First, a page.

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  • Nowadays, anyone putting forward a valued judgment -

  • that is, anything other than a rock solid scientific fact,

  • is likely to come across the following complaint pretty soon after:

  • "Who are you to say that?"

  • You might hear it if, for example,

  • you try to argue that Shakespeare is probably a lot more interesting as a writer than the guy who wrote prose on the back of the cereal packet.

  • Or if you say that Louis Kahn Salk Institute is for sure better looking than an average Holiday Inn.

  • Or that Bach's Mass in B Minor is more technically accomplished than Abba's Super Trouper.

  • Or that The Economist is a better news source than the Daily Mirror.

  • Quite early on in the discussion,

  • anyone who doesn't agree is simply likely to shut things down

  • by saying that no progress on these questions can ever be made,

  • that no one knows how to settle such disputes,

  • and that, therefore, anything goes and any further attempt to persuade is just bullying

  • or those electrifying and awkward words "elitist" and "snobbish".

  • And if you're not careful,

  • there might also quite quickly be a Twitter deluge coming your way.

  • To understand why such responses are so common,

  • we have to look back at history

  • and some pretty unfortunate developments which have led to a collective trauma

  • from which we're still suffering.

  • For most of the history of humanity,

  • we're intimidated by some pretty dodgy purveyors of half-baked valued judgments.

  • Religions used to sell us all sorts of nonsense under the notion that God told us it was so.

  • Kings and dictators would justify their abuses by spurious notions of their inherent right to authority.

  • And members of elite groups,

  • like doctors and academics or just wealthy people,

  • would justify all manner of odd practices on the basis of their authority and fancy uniforms.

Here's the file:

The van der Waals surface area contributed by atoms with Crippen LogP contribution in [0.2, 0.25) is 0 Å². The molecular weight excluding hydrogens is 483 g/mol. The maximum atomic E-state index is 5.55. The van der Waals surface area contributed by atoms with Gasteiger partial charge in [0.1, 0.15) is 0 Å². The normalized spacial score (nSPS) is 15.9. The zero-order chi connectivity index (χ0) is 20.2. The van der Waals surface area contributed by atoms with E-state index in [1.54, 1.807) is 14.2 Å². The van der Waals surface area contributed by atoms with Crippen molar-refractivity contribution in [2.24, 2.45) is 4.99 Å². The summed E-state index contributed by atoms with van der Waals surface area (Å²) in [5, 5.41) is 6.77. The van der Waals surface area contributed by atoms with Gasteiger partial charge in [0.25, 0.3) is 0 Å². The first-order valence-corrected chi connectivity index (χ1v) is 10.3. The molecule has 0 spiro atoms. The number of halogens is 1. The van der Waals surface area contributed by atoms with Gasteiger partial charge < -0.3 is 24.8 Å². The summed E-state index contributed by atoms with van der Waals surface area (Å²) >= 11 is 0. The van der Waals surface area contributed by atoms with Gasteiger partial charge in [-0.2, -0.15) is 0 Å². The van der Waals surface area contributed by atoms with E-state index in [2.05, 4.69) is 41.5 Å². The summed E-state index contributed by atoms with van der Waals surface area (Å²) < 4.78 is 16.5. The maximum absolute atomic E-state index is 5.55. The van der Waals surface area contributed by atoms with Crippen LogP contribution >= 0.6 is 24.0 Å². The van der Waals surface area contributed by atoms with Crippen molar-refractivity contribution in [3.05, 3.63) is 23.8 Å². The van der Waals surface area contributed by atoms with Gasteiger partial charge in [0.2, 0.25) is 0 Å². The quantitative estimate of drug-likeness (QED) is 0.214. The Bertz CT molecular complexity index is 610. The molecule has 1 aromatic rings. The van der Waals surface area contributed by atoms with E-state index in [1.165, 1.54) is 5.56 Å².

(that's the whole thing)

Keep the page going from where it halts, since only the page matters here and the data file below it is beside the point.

• As societies have gradually become more democratic,

  • and people have learned to stand tall in the face of authority,

  • So too that patience for valued judgments has collapsed.

  • So much so that now anyone who lays forth an idea with any kind of confidence

  • or simply says anything about this or that being good or bad,

  • can swiftly re-evoke the worst of the traumatic old days

  • and will therefore stand to be shut down at once.

  • The only exception to this is science.

  • Here, respect remains paramount.

  • We'll accept an idea if it's a scientific truth.

  • If it's come from a lab result,

  • we'll take it on trust.

  • But anything else when we're in the area of relativity

  • and, who are you to say that is?

  • Now, unfortunately, this is really problematic,

  • as there are some very important questions out there

  • that lie utterly outside the realm of science

  • and can't ever be settled with a formula or experiment.

  • For example, you're always going to struggle to mount a scientific argument when trying to make progress with these sorts of questions:

  • What should children learn at school?

  • What's a good relationship?

  • How should we build nice cities?

  • What's an attractive building?

  • What should businesses concentrate on?

  • How should bosses behave towards workers?

  • Unfortunately,

  • these are essential questions to try to reach intelligent conclusions on.

  • And yet, because by their very nature, these questions admit to doubt and disagreement,

  • it can seem as if nothing solid can ever be said around them.

  • But here's our line:

  • That a question can't be answered definitively, with 100% accuracy,

  • shouldn't be a reason not to try and address it.

  • There IS such a thing as a good and a bad argument outside of science.

  • One can speak better and worse answers to big questions.

  • No one's talking about trying to impose conclusions on anyone else in the way that the Pope or the emperor used to do.

  • It's all about trying to make sound arguments, proceed logically,

  • and attempt to persuade others of your cause through reason and a bit of charm.

  • Rational, democratic discourse depends on people engaging with one another,

  • trying to figure out ideas and not running away from complex issues

  • by dogmatically shutting everything down with the insidious and slippery retort,

  • "who are you to say that?"

Nowadays, anyone putting forward a valued judgment -

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B1 UK valued authority scientific persuade justify democratic

Who are you to say that?

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    Kristi Yang posted on 2016/07/03
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